Your vendors' credit lines can affect how much they spend with your company, and monitoring them may contribute to an increase in revenue. Trusted customers who order from you frequently and pay their invoices on time may be eligible for higher credit lines, which could benefit your company by encouraging them to spend more. Similarly, it's important to disable the accounts of vendors who have high credit limits or continue to use their credit line with your company but have a history of late payments.

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How to set accounts receivable goals

Setting accounts receivable goals and objectives allows companies to operate their invoicing and payment collection processes productively. Long-term and short-term goals have an important role in the efficacy of an accounts receivable system. SMART goals can help your team achieve both by making their objectives actionable. A SMART goal is:

  • Specific: The goal relates directly to a particular problem you want to resolve.

  • Measurable: You can monitor your progress by tracking metrics such as key performance indicators (KPIs) that tell you how much you've completed and where you can improve.

  • Achievable: The goal is realistic and you can attain it using the SMART process.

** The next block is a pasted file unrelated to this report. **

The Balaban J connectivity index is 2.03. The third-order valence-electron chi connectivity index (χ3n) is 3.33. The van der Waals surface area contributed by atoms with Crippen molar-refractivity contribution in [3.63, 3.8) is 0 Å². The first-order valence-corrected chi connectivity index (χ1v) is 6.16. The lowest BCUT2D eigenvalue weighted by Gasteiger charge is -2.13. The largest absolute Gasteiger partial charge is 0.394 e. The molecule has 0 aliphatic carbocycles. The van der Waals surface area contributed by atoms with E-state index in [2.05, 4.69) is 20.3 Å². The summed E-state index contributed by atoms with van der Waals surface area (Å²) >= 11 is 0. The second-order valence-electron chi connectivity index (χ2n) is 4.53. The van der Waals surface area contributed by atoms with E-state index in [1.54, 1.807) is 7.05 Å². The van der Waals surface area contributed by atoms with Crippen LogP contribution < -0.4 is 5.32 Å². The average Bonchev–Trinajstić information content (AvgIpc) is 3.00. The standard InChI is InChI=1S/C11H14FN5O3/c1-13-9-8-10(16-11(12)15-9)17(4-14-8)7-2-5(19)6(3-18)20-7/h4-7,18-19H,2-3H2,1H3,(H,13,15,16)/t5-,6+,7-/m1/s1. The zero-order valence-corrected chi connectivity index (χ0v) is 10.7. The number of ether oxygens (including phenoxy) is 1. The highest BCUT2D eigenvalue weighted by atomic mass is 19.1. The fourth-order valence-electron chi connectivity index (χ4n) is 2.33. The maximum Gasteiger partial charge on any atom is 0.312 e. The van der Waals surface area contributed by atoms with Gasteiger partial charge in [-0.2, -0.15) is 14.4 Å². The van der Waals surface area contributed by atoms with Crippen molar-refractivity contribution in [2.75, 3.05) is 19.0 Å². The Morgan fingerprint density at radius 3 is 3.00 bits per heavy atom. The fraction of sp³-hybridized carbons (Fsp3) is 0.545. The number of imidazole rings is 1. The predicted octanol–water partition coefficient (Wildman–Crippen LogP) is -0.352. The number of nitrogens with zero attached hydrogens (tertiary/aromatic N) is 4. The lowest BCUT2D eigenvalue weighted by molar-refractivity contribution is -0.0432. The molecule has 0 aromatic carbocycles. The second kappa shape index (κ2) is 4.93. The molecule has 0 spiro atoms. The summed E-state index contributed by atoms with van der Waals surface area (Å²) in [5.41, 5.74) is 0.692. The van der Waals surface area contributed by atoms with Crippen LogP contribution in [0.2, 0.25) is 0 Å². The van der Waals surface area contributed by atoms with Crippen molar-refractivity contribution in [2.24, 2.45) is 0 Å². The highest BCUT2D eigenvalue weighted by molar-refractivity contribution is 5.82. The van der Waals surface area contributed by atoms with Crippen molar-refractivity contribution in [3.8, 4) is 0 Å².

• Relevant: The goal resolves a specific concern, but it also contributes to the success of a larger vision.

  • Time-bound: Your goal has a reasonable deadline.

Teams can work together to set and achieve SMART goals. For example, an accounts receivable team may coordinate with finance to establish new credit policies. It's important to write each SMART goal, as it provides motivation and simplifies collaboration between colleagues.

Read more: How To Write SMART Goals (With Examples)

Example of SMART goal use

Here is an example of a situation in which a professional may set goals using SMART methods"

Anna realized that her company's accounts receivable software was outdated, so she decided to set a SMART goal for updating the system. She wrote, "Find and implement a more effective accounts receivable software that meets our invoicing needs and the needs of our vendors." To measure her progress, she created a spreadsheet with names of software and their capabilities so she could compare them with the team.

Anna made sure her goal qualified as achievable by setting a budget for the software and she gave herself a deadline of 30 days to complete the project. Once she implemented the new software, it would resolve the immediate issue while also saving on labor and potentially increasing revenue.